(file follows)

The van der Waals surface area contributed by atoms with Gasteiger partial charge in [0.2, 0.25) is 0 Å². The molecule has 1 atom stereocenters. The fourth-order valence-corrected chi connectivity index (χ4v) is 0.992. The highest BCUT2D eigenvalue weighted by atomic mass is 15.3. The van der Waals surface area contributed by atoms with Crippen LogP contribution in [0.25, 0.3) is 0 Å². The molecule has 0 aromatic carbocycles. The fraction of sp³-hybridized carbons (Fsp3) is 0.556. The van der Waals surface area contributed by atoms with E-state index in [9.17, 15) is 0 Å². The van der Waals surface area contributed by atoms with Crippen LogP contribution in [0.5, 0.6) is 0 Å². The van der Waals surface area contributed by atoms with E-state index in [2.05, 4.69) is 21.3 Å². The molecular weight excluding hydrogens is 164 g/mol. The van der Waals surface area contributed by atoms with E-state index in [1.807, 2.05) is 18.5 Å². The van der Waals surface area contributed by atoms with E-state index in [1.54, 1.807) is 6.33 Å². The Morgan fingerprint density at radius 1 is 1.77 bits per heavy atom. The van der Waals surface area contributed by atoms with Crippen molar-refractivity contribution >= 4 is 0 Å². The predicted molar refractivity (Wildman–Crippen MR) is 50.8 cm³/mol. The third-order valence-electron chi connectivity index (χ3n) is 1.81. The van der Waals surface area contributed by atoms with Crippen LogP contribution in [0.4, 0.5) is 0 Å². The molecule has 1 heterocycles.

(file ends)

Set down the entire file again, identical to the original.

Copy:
The van der Waals surface area contributed by atoms with Gasteiger partial charge in [0.2, 0.25) is 0 Å². The molecule has 1 atom stereocenters. The fourth-order valence-corrected chi connectivity index (χ4v) is 0.992. The highest BCUT2D eigenvalue weighted by atomic mass is 15.3. The van der Waals surface area contributed by atoms with Crippen LogP contribution in [0.25, 0.3) is 0 Å². The molecule has 0 aromatic carbocycles. The fraction of sp³-hybridized carbons (Fsp3) is 0.556. The van der Waals surface area contributed by atoms with E-state index in [9.17, 15) is 0 Å². The van der Waals surface area contributed by atoms with Crippen LogP contribution in [0.5, 0.6) is 0 Å². The van der Waals surface area contributed by atoms with E-state index in [2.05, 4.69) is 21.3 Å². The molecular weight excluding hydrogens is 164 g/mol. The van der Waals surface area contributed by atoms with E-state index in [1.807, 2.05) is 18.5 Å². The van der Waals surface area contributed by atoms with E-state index in [1.54, 1.807) is 6.33 Å². The Morgan fingerprint density at radius 1 is 1.77 bits per heavy atom. The van der Waals surface area contributed by atoms with Crippen molar-refractivity contribution >= 4 is 0 Å². The predicted molar refractivity (Wildman–Crippen MR) is 50.8 cm³/mol. The third-order valence-electron chi connectivity index (χ3n) is 1.81. The van der Waals surface area contributed by atoms with Crippen LogP contribution in [0.4, 0.5) is 0 Å². The molecule has 1 heterocycles.